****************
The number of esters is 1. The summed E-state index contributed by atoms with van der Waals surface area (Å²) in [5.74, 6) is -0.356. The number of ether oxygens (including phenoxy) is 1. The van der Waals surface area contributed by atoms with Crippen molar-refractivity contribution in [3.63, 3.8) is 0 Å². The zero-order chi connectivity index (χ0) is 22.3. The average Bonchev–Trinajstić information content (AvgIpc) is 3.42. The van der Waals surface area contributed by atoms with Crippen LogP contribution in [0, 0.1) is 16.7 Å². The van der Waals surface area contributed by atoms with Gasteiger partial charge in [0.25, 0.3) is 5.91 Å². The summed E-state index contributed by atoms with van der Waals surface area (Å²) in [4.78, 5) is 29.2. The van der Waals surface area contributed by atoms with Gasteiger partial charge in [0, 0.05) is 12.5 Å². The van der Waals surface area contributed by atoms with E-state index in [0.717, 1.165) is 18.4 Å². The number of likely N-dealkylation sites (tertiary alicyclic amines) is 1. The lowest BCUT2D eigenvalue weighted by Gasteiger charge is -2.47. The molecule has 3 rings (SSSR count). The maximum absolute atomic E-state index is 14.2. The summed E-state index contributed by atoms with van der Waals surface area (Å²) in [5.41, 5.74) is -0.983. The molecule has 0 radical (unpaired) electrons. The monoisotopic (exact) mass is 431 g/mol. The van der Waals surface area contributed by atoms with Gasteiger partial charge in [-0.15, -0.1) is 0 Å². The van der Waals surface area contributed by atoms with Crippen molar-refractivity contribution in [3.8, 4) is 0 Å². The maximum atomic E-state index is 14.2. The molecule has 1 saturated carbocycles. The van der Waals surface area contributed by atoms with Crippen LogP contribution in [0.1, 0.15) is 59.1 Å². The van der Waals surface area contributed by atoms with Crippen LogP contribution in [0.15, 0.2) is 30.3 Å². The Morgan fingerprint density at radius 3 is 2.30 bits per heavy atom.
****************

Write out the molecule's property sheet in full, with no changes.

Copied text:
The number of esters is 1. The summed E-state index contributed by atoms with van der Waals surface area (Å²) in [5.74, 6) is -0.356. The number of ether oxygens (including phenoxy) is 1. The van der Waals surface area contributed by atoms with Crippen molar-refractivity contribution in [3.63, 3.8) is 0 Å². The zero-order chi connectivity index (χ0) is 22.3. The average Bonchev–Trinajstić information content (AvgIpc) is 3.42. The van der Waals surface area contributed by atoms with Crippen LogP contribution in [0, 0.1) is 16.7 Å². The van der Waals surface area contributed by atoms with Gasteiger partial charge in [0.25, 0.3) is 5.91 Å². The summed E-state index contributed by atoms with van der Waals surface area (Å²) in [4.78, 5) is 29.2. The van der Waals surface area contributed by atoms with Gasteiger partial charge in [0, 0.05) is 12.5 Å². The van der Waals surface area contributed by atoms with E-state index in [0.717, 1.165) is 18.4 Å². The number of likely N-dealkylation sites (tertiary alicyclic amines) is 1. The lowest BCUT2D eigenvalue weighted by Gasteiger charge is -2.47. The molecule has 3 rings (SSSR count). The maximum absolute atomic E-state index is 14.2. The summed E-state index contributed by atoms with van der Waals surface area (Å²) in [5.41, 5.74) is -0.983. The molecule has 0 radical (unpaired) electrons. The monoisotopic (exact) mass is 431 g/mol. The van der Waals surface area contributed by atoms with Gasteiger partial charge in [-0.15, -0.1) is 0 Å². The van der Waals surface area contributed by atoms with Crippen molar-refractivity contribution in [3.8, 4) is 0 Å². The maximum atomic E-state index is 14.2. The molecule has 1 saturated carbocycles. The van der Waals surface area contributed by atoms with Crippen LogP contribution in [0.1, 0.15) is 59.1 Å². The van der Waals surface area contributed by atoms with Crippen LogP contribution in [0.15, 0.2) is 30.3 Å². The Morgan fingerprint density at radius 3 is 2.30 bits per heavy atom.